Hurricane Maria, which catapulted in strength from a Category 1 storm to a monstrous Category 5 hurricane on Monday, is churning its way toward the Virgin Islands and Puerto Rico.
On Monday night, Hurricane Maria became the first Category 5 storm on record to hit the island tiny nation of Dominica. The eye of the storm could be seen in satellite images sitting on top of the center of Dominica, with the fierce 160-mile-per-hour winds of the eyewall pounding the country.
Harrowing messages from the island’s prime minister, Roosevelt Skerrit, illustrated the dire plight of that tiny island, where the eye of the storm crossed over close to 10 p.m. ET on Monday night.
“Initial reports are of widespread devastation,” Skerrit wrote early Tuesday.
“So far we have lost all what money can buy and replace. My greatest fear for the morning is that we will wake to news of serious physical injury and possible deaths as a result of likely landslides triggered by persistent rains.”
“So, far the winds have swept away the roofs of almost every person I have spoken to or otherwise made contact with,” Skerrit added. “The roof to my own official residence was among the first to go and this apparently triggered an avalanche of torn away roofs in the city and the countryside.”
The storm now poses a dire threat to Puerto Rico, where it is expected to make landfall as a Category 4 or 5 storm on Wednesday. As Hurricane Maria approaches Puerto Rico, it may also make a direct hit on the island of St. Croix. In addition, its strong winds and heavy rains will likely affect some of the same areas hit hardest last week, when another Category 5 storm, Hurricane Irma, tore across the British and U.S. Virgin Islands and knocked out power to a large portion of Puerto Rico.
Much of the relief efforts to stave off a humanitarian crisis post-Irma have been run out of St. Croix and Puerto Rico, and Hurricane Maria is likely to shut down the flow of aid for a time.
Pat McCafferty, who experienced Hurricane Irma on St. John and is staying for Maria, said the fact that another Category 5 storm is on the way there, “Almost feels like it’s not real life.”
“I am worried for my friends in the hills that could face massive mudslides, our friends in St. Croix who dried out their grocery stores and clothes to support us and friends from Puerto Rico who did the same,” McCafferty said in a text message. “Once those two are hit, all American territories will have no aid until the USA comes.”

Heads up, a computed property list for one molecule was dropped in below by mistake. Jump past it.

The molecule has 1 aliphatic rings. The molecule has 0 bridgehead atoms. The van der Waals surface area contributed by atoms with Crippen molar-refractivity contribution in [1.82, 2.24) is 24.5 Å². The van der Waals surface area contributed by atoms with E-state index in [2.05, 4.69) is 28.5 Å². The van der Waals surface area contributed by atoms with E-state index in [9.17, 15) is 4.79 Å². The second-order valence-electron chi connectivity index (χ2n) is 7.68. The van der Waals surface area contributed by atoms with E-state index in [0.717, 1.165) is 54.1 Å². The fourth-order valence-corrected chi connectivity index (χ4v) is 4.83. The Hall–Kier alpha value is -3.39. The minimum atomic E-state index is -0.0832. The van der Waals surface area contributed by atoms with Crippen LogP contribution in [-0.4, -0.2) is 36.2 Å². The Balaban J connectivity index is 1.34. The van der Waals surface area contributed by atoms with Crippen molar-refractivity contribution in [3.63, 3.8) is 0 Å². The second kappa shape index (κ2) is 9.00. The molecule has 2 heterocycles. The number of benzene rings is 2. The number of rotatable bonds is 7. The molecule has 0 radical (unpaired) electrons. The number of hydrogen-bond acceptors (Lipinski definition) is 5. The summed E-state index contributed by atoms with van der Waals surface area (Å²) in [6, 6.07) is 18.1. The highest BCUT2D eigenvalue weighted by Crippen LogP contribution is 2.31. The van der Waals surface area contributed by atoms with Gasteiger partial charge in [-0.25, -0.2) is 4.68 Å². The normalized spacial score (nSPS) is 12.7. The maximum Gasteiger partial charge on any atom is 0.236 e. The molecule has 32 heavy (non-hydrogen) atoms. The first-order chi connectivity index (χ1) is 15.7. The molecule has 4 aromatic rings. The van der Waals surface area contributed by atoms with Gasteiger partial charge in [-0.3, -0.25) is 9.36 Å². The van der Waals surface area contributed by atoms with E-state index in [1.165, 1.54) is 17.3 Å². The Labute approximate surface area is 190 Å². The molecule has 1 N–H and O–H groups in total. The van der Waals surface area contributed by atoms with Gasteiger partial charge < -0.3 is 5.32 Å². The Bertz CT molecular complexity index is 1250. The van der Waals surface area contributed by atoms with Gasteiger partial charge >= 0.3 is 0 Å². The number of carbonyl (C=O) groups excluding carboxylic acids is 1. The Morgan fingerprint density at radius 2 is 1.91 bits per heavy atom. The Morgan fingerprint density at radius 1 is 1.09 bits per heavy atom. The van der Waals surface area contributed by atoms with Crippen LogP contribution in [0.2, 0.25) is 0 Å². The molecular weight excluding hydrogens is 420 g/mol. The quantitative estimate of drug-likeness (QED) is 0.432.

“All of us small islands look after each other, and if all of us are destroyed… then what?”
All of us small islands look after each other, and if all of us are destroyed… then what?
Puerto Rico prepares
The storm could devastate Puerto Rico, which has not seen a direct hit by a hurricane this powerful in many decades.
If Maria does rank as a Category 5 storm, with sustained winds of greater than 155 miles per hour, when it hits Puerto Rico, then it would be only the second such storm to hit that island since 1851.
The last Category 4 storm to strike Puerto Rico was Hurricane Hugo in 1989, whereas the most recent Category 4 storm took place way back in 1932. In addition, the most recent Category 5 hurricane to strike Puerto Rico occurred back in 1928.
The National Hurricane Center (NHC) in Miami is predicting a storm surge that will raise water levels as high as 7 to 11 feet above normal tide levels in the Leeward Islands and British Virgin Islands. In Puerto Rico, the combination of a storm surge and the tide could yield 6 to 9 feet of water above the ground, assuming the peak surge occurs at the time of high tide.
The National Weather Service (NWS) forecast office in Puerto Rico issued a statement on Tuesday morning warning of “catastrophic damage” from the storms winds alone. The NWS is also concerned about the potential for up to 2 feet of rain to fall in a short period of time, which could produce deadly mudslides. “Devastating to catastrophic flooding is also expected,” the statement said.
Maria is yet another rapid intensifier
Category 5 storms are unusual in their own right, but having two Category 5 storms in a single season is even more rare. In addition, both Hurricanes Irma and Maria hit their peak intensity at a more eastern longitude than average, when compared to past Category 5 storms.
Hurricane Maria also intensified from a Category 1 to a Category 5 storm in just 15 hours on Monday, which is one of the most rapid rates measured, but does not set a record. For example, Hurricane Wilma pulled a similar feat in the Atlantic basin in 2005, but in just 12 hours.
The factors that control rapid intensification include the presence of mild ocean waters, light winds at the upper levels, and other specific atmospheric conditions. All three devastating storms this year so far have undergone periods of rapid intensification: Hurricanes Harvey, Irma, and Maria.
Some studies have shown that as the world warms, and ocean temperatures increase, intensification rates of tropical storms and hurricanes have increased in some ocean basins of the world. In one study, published in the journal Geophysical Research Letters in 2012, the average time needed for a tropical cyclone to intensify from a Category 1 to a Category 4 storm has been reduced by nearly 20 hours in a timespan of just 25 years.
However, this, along with other questions of how global warming is already affecting hurricanes like Maria, is still an area of active research.